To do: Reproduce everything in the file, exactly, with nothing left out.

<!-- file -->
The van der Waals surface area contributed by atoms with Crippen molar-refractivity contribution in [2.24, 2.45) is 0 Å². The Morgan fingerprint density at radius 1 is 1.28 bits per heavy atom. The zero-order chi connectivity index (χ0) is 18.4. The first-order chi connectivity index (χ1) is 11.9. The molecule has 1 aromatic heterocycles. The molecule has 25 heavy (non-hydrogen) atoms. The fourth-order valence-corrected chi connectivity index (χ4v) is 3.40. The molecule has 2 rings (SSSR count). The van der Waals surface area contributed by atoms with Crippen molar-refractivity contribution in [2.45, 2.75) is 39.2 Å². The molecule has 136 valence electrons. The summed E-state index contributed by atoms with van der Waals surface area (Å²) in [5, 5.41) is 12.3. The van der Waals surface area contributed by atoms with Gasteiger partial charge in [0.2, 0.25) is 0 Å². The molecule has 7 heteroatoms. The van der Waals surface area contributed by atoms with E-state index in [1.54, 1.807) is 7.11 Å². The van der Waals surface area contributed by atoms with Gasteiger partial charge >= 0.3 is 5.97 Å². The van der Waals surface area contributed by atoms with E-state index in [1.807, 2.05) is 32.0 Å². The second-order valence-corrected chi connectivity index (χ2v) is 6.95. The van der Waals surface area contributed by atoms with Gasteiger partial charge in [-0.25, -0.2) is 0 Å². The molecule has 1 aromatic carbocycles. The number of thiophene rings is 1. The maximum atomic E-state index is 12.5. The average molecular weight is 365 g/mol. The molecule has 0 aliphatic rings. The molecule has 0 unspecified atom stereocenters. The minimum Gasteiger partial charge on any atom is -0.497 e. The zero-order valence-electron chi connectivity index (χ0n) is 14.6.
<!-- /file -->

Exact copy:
The van der Waals surface area contributed by atoms with Crippen molar-refractivity contribution in [2.24, 2.45) is 0 Å². The Morgan fingerprint density at radius 1 is 1.28 bits per heavy atom. The zero-order chi connectivity index (χ0) is 18.4. The first-order chi connectivity index (χ1) is 11.9. The molecule has 1 aromatic heterocycles. The molecule has 25 heavy (non-hydrogen) atoms. The fourth-order valence-corrected chi connectivity index (χ4v) is 3.40. The molecule has 2 rings (SSSR count). The van der Waals surface area contributed by atoms with Crippen molar-refractivity contribution in [2.45, 2.75) is 39.2 Å². The molecule has 136 valence electrons. The summed E-state index contributed by atoms with van der Waals surface area (Å²) in [5, 5.41) is 12.3. The van der Waals surface area contributed by atoms with Gasteiger partial charge in [0.2, 0.25) is 0 Å². The molecule has 7 heteroatoms. The van der Waals surface area contributed by atoms with E-state index in [1.54, 1.807) is 7.11 Å². The van der Waals surface area contributed by atoms with Gasteiger partial charge >= 0.3 is 5.97 Å². The van der Waals surface area contributed by atoms with E-state index in [1.807, 2.05) is 32.0 Å². The second-order valence-corrected chi connectivity index (χ2v) is 6.95. The van der Waals surface area contributed by atoms with Gasteiger partial charge in [-0.25, -0.2) is 0 Å². The molecule has 1 aromatic carbocycles. The number of thiophene rings is 1. The maximum atomic E-state index is 12.5. The average molecular weight is 365 g/mol. The molecule has 0 aliphatic rings. The molecule has 0 unspecified atom stereocenters. The minimum Gasteiger partial charge on any atom is -0.497 e. The zero-order valence-electron chi connectivity index (χ0n) is 14.6.